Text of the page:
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NCJ Number: 119718 Find in a Library
Title: Victim-Offender Mediation: Defining the Research Agenda
Author(s): S D Lelewer
Date Published: Unknown
Page Count: 35
Type: Research (Theoretical)
Format: Document
Language: English
Country: United States of America
Annotation: This document examines the history, theory, and practice of victim-offender mediation (VOM), and addresses its hopes and uncertainties.
Abstract: VOM is a new approach to criminal justice which provides a low-cost alternative to incarceration. In this approach, a convicted criminal, his or her victim, and a mediator meet and discuss the crime and work out a restitutionary agreement. VOM was first practiced in the US in the early 1970s by the Minneapolis Restitution Center and later dropped due to a decline in referrals and a shift in parole board policy and leadership. A more successful program was incorporated into the juvenile justice system in Tulsa, Oklahoma in the mid-1970s. By the end of the 1970s, there were at least 13 such restitution programs in the US, and by 1987, 67 such programs existed. VOM is an innovative approach which, with greater informational and financial resources, can reduce recidivism, compensate victims, and satisfy the public sense of criminal justice. Footnotes, supplementary bibliography.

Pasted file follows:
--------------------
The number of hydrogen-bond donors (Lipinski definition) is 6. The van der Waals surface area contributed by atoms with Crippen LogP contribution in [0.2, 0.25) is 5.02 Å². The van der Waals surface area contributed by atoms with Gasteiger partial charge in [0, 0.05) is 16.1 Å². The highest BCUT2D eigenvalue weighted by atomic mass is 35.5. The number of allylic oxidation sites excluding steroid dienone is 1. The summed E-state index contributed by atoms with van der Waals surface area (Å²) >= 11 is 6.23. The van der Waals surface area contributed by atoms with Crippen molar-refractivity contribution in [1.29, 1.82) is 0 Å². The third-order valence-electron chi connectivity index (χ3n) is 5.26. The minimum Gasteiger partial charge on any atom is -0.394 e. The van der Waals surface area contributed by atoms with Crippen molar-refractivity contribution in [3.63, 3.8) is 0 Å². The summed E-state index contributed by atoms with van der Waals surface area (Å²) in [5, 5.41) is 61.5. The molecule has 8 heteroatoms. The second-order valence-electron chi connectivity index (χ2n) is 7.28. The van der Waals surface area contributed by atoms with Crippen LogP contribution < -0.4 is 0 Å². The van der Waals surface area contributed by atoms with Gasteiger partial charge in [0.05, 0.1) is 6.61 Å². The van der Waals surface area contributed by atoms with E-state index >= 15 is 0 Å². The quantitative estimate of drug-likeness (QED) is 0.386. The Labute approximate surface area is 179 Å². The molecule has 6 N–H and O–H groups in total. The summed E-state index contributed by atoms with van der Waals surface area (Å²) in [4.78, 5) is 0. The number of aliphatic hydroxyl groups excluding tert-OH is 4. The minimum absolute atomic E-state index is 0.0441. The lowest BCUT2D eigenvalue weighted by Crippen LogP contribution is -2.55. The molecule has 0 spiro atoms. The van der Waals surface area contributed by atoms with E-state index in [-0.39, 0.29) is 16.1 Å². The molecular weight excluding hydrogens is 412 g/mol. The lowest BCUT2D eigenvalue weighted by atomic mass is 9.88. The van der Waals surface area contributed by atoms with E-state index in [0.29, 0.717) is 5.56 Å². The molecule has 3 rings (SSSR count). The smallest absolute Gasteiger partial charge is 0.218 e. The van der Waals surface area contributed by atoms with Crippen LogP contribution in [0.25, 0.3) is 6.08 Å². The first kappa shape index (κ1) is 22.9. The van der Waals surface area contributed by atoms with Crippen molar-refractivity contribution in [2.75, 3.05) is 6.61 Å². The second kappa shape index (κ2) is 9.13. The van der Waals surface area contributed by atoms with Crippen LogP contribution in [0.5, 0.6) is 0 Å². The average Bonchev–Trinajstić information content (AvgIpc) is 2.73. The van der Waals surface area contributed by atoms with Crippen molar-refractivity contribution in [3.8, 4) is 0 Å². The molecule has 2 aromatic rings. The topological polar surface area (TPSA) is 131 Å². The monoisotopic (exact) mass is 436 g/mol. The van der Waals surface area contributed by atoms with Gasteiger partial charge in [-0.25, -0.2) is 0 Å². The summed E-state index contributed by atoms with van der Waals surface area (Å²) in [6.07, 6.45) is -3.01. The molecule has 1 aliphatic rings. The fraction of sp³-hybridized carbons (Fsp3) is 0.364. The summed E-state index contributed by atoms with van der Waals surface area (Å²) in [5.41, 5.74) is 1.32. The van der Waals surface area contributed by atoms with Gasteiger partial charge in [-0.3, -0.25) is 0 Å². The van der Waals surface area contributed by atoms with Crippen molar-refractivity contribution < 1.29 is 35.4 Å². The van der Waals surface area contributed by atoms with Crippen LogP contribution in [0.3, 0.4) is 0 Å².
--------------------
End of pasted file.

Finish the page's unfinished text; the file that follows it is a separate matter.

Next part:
Main Term(s): Victim-offender reconciliation
Index Term(s): Restitution programs; Victim compensation; Victim-offender relationships
To cite this abstract, use the following link:
http://www.ncjrs.gov/App/publications/abstract.aspx?ID=119718

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